You can put the rent money on there being no other sports stadium in the world where two Nobel peace prize winners lived within a short taxi ride.
So it is with Johannesburg's Soccer City, which would have cast a distant shadow over the homes of Nelson Mandela and Desmond Tutu had it been built in the days when the famous South African politicians were resident in Vilakazi St, the renowned road leading through Soweto, the biggest "blacks-only" suburb in apartheid South Africa.
Soccer City, on the outskirts of Soweto, was built in the mid-80s for precisely the sport indicated by its name.
The thought in those days that the Springboks - regarded by many then as apartheid standard-bearers - would one day play there would have been beyond the realms of the bizarre. But then soccer has been smashing down barriers in South Africa in 2010 thanks to the World Cup.
If it had not been for the world soccer body "confiscating" rugby venues such as Pretoria's Loftus Versfeld earlier this year, the Bulls would not have been forced to look for a temporary home for the Super 14 semifinal, and then final.
The fact that they chose the Orlando Stadium, on the opposite side of Soweto to Soccer City, was as surprising as it was enlightened. The images of white Bulls fans barbecuing with black township dwellers on the road to Orlando are indelibly etched into South African history.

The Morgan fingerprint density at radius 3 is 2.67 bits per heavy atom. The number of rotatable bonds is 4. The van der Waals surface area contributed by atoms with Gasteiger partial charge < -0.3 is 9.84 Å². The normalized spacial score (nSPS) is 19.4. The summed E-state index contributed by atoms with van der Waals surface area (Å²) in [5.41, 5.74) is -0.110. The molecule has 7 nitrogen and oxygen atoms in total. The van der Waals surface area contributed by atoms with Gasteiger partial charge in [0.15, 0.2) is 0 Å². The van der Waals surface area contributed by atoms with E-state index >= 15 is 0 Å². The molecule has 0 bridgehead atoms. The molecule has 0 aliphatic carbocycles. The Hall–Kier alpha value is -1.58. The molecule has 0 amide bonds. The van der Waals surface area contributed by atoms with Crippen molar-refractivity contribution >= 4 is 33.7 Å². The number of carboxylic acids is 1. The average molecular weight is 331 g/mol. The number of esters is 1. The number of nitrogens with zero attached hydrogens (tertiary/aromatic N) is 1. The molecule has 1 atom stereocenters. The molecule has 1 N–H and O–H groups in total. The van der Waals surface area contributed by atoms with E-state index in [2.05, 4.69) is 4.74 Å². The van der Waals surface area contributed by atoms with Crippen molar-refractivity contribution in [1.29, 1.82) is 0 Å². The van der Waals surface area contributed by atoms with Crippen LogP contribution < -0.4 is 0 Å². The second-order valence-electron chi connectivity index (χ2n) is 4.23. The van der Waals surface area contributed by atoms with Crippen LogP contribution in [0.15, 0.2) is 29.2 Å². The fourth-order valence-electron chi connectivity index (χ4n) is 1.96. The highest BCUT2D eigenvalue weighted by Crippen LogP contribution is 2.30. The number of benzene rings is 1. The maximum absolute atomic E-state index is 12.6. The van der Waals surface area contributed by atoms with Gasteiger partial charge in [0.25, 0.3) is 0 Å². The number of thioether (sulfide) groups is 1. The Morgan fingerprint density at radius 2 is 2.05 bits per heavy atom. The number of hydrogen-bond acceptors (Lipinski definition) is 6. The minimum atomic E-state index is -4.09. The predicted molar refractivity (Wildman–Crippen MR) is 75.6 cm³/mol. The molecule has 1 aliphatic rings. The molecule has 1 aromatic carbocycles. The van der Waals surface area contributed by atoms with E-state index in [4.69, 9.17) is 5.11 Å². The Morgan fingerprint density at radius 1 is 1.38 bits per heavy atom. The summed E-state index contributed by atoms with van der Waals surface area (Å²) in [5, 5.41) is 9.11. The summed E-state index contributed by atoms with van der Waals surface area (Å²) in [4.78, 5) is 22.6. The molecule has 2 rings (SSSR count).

The uniqueness of the situation created an atmosphere at the semifinal (as the Crusaders will testify) and the Super 14 final that had to be felt to be disbelieved.
For one thing, the noise level at those games was literally off the scale and the vuvuzela, that infernal instrument of aural torture, has been banned from this match (with hardly a complaint) and the All Blacks will instead hear the sound of the 90,000 strong Bokke hordes.
Maybe the vuvuzelas were a better bet.
The South African Rugby Union wanted to build on the good feeling created by the Orlando magic and, in consultation with the Golden Lions provincial union, moved this week's match from Ellis Park to Soccer City.
The Lions certainly had no qualms - they could sell 30,000 more tickets - while Saru believes that the magnitude of the crowd and the uniqueness of the occasion will make up for surrendering the advantage of hosting a test at the Boks' favourite ground (they seldom lose at Ellis Park).
And the stadium itself is exceptional. The playing surface is below ground level - the stands that you see from the outside are in fact the upper reaches of the stadium and this ensures a cauldron-like affect.
There have been 80 previous encounters between the Springboks and the All Blacks and, in terms of location and symbolism, there surely has been nothing quite like the 81st.